Nakasone: Foreign surveillance program helped fend off cyberattacks

NSA Director Gen. Paul Nakasone said Thursday that the special targeted internet surveillance program for non-U.S. citizens known as Section 702 has played an "irreplaceable" role in helping the agency fend off ransomware attacks and prevent weapons components from reaching adversaries, as well as being used to identify threats to U.S. troops.

“702 has helped us to understand the strategic intentions of the foreign governments,” Nakasone explained to the U.S. Privacy and Civil Liberties Oversight Board (PCLOB) in a keynote speech, adding that 702 authorities have allowed the agency to disrupt foreign cyber attacks and ransomware operations.

Nakasone did not provide much rich detail about the operations, aside from the list. But the statement was part of a broader effort meant to build support for the renewal of what has become a central tool for the intelligence community. Section 702 of the Foreign Intelligence Surveillance Act, or FISA, is set to sunset at the end of the year.

The warrantless surveillance program is controversial. Critics argue that collecting information on the communications of non-American overseas cannot help but sweep up innocent Americans in the process. In 2014, the PCLOB released a report that looked exactly at this issue. After its investigation, the board laid out a series of recommendations aimed at preventing this problem of over collection of U.S. persons' data.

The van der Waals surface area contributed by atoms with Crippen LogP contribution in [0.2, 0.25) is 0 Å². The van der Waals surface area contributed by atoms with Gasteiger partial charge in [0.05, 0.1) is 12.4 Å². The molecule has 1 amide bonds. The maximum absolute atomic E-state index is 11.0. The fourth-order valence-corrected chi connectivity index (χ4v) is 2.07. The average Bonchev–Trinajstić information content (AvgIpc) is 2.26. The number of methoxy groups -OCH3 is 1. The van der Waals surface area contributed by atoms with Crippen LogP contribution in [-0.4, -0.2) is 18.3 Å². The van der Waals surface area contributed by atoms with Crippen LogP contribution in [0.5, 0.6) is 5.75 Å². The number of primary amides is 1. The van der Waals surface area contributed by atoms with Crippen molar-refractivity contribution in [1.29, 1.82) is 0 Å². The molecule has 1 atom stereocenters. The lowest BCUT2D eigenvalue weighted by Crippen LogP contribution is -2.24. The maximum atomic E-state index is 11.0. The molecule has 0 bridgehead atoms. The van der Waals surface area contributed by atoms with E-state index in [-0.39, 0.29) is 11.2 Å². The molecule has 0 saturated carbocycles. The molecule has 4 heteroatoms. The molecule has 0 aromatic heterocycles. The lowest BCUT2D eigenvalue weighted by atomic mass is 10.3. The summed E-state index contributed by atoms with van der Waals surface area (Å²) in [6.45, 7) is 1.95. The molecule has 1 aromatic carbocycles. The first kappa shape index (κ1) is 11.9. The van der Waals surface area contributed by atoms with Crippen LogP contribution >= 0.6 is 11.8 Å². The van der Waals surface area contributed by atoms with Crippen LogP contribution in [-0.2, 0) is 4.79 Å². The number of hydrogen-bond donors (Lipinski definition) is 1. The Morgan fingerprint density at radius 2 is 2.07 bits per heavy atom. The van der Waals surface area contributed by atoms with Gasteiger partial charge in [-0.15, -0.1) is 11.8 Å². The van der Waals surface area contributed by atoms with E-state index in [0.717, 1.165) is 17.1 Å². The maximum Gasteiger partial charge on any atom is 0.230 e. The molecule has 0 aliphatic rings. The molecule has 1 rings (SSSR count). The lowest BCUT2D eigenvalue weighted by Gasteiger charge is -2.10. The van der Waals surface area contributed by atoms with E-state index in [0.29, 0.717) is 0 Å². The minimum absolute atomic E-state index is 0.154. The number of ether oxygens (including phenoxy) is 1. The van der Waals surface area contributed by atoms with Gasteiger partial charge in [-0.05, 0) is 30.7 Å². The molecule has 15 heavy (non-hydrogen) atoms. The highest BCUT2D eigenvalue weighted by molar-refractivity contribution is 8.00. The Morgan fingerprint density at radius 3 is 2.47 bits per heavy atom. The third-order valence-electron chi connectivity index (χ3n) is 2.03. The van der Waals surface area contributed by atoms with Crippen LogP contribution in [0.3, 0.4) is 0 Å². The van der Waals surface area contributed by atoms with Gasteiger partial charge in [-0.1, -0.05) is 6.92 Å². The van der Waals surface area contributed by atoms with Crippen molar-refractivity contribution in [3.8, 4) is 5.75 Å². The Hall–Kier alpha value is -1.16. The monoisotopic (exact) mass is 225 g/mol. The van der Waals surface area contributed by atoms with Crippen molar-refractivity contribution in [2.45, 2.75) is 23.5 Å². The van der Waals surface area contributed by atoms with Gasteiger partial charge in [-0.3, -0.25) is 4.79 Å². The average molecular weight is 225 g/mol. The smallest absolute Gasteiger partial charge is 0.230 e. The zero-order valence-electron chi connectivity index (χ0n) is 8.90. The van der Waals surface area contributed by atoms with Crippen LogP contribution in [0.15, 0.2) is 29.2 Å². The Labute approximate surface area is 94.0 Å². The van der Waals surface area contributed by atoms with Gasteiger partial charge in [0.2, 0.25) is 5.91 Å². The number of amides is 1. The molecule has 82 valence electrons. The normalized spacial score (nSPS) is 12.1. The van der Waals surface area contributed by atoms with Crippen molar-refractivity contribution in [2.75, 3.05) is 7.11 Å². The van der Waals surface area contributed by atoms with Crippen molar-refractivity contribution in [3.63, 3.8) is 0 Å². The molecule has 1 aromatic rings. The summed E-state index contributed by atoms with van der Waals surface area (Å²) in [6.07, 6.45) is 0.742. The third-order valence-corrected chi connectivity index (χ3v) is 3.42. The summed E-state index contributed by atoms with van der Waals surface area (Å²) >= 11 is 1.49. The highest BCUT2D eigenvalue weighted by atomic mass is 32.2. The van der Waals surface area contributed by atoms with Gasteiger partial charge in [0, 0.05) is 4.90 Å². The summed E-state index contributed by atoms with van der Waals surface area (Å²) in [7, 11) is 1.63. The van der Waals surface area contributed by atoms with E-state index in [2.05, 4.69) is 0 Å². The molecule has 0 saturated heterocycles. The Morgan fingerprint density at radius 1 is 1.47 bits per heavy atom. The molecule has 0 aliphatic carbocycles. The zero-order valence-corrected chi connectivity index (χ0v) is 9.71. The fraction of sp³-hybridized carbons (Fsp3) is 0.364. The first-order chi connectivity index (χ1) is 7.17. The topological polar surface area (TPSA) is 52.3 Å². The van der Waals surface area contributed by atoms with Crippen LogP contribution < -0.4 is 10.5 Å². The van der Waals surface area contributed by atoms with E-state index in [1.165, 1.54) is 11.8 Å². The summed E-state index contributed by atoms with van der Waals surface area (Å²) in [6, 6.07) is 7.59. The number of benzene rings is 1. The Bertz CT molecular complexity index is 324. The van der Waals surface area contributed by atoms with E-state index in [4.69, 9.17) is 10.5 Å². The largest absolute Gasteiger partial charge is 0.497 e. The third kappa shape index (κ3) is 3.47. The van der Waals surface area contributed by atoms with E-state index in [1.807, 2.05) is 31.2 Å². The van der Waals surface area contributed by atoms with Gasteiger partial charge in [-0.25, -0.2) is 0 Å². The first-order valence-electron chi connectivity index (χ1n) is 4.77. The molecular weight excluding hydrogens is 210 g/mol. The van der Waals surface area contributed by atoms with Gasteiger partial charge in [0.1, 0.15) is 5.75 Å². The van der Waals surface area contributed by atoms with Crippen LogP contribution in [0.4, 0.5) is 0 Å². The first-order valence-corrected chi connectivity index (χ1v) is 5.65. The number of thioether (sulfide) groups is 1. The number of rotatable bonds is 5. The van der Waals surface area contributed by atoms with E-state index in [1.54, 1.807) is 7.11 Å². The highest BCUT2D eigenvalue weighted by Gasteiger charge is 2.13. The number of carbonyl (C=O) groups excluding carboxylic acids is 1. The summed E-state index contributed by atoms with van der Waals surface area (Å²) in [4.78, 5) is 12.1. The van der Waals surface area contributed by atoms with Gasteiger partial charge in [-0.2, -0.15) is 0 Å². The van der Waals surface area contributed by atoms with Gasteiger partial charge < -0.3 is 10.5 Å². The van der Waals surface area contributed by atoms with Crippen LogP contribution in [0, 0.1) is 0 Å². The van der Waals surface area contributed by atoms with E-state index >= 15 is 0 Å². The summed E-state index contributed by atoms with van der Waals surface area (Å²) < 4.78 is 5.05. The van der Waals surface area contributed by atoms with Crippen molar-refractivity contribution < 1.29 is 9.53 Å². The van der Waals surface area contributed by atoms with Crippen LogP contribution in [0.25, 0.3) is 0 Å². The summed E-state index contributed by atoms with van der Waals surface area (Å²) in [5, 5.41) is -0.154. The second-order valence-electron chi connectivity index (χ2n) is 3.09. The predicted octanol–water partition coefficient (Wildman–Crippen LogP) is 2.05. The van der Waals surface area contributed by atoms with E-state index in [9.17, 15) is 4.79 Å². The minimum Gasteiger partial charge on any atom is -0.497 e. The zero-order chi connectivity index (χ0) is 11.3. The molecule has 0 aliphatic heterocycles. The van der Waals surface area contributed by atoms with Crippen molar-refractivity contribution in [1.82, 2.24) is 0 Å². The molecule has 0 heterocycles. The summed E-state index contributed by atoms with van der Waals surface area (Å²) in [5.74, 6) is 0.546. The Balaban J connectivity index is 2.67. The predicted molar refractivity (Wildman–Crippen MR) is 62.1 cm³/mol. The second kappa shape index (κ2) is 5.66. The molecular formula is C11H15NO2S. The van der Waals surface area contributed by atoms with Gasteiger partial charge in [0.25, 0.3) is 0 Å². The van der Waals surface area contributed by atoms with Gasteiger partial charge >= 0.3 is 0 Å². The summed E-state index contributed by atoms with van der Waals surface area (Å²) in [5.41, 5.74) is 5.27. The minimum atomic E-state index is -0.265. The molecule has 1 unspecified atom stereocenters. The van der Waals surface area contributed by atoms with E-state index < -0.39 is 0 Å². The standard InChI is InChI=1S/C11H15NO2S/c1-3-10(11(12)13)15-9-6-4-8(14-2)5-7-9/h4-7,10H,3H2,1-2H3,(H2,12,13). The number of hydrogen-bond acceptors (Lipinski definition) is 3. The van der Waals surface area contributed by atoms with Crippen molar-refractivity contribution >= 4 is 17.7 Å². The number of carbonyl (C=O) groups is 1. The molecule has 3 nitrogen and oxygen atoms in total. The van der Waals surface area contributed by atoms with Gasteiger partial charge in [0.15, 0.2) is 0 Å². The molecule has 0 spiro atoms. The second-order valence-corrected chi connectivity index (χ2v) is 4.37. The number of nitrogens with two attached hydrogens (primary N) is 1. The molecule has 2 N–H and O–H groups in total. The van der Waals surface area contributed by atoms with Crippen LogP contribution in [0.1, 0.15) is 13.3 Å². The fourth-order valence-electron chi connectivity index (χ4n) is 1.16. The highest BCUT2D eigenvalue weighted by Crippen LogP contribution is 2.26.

Section 702 was added to the FISA law in 2008, and was initially heralded as a counterterrorism measure to close intelligence gaps. The collection of communications data is said to have helped the FBI find Najibullah Zazi, an Afghan-American who was arrested in September 2009 for his role in planning suicide bombings on the New York City Subway system. The intelligence community had intercepted his conversations with a bombmaker overseas as he sought to mix the explosives he would use in the New York attack in a Colorado hotel room.

Nakasone made the case that today Section 702 prevents cyber attacks and espionage, and that it helped the U.S. locate Ayman al-Zawahiri, one of al-Qaeda leader Osama bin Laden’s right hand men. He was killed in a drone strike in Pakistan last August. 

“How do we demonstrate to the public the fact that the dog didn't bark in the night?” Nakasone told the PCLOB audience. “It's difficult to provide you with concrete examples of how this authority has helped protect the country because so many of our successes are just that – preventing the dog from barking in the night.”

Nakasone’s presentation is the beginning of a campaign that is likely to be a pitched battle with Congress over renewal of Section 702. The Record has reported previously that Republican House members have put together a working committee to review the warrantless internet surveillance program.

Dina Temple-Raston

Dina Temple-Raston is the host and executive producer of the Click Here podcast as well as a senior correspondent at Recorded Future News. She previously served on NPR’s Investigations team focusing on breaking news stories and national security, technology, and social justice and hosted and created the award-winning Audible Podcast “What Were You Thinking.”

No previous article
No new articles